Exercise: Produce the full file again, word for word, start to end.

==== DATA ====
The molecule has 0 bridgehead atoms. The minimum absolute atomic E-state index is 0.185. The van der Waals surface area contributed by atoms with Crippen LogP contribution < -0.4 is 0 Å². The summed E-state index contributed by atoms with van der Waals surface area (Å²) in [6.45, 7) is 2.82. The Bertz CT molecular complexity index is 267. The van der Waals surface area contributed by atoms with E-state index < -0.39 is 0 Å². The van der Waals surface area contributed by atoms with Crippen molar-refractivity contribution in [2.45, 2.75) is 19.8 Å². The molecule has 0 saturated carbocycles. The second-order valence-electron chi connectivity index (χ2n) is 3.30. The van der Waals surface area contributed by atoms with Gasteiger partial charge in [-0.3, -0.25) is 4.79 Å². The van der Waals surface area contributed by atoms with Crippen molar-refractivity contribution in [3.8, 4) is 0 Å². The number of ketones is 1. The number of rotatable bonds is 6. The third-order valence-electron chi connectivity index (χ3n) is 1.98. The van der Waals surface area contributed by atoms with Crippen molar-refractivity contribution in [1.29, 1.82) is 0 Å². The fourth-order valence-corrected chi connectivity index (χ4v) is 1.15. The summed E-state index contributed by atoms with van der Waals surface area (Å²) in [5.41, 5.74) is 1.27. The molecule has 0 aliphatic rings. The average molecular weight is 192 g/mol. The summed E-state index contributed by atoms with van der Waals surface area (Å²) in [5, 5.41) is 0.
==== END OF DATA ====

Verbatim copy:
The molecule has 0 bridgehead atoms. The minimum absolute atomic E-state index is 0.185. The van der Waals surface area contributed by atoms with Crippen LogP contribution < -0.4 is 0 Å². The summed E-state index contributed by atoms with van der Waals surface area (Å²) in [6.45, 7) is 2.82. The Bertz CT molecular complexity index is 267. The van der Waals surface area contributed by atoms with E-state index < -0.39 is 0 Å². The van der Waals surface area contributed by atoms with Crippen molar-refractivity contribution in [2.45, 2.75) is 19.8 Å². The molecule has 0 saturated carbocycles. The second-order valence-electron chi connectivity index (χ2n) is 3.30. The van der Waals surface area contributed by atoms with Gasteiger partial charge in [-0.3, -0.25) is 4.79 Å². The van der Waals surface area contributed by atoms with Crippen molar-refractivity contribution in [3.8, 4) is 0 Å². The number of ketones is 1. The number of rotatable bonds is 6. The third-order valence-electron chi connectivity index (χ3n) is 1.98. The van der Waals surface area contributed by atoms with Crippen molar-refractivity contribution in [1.29, 1.82) is 0 Å². The fourth-order valence-corrected chi connectivity index (χ4v) is 1.15. The summed E-state index contributed by atoms with van der Waals surface area (Å²) in [5.41, 5.74) is 1.27. The molecule has 0 aliphatic rings. The average molecular weight is 192 g/mol. The summed E-state index contributed by atoms with van der Waals surface area (Å²) in [5, 5.41) is 0.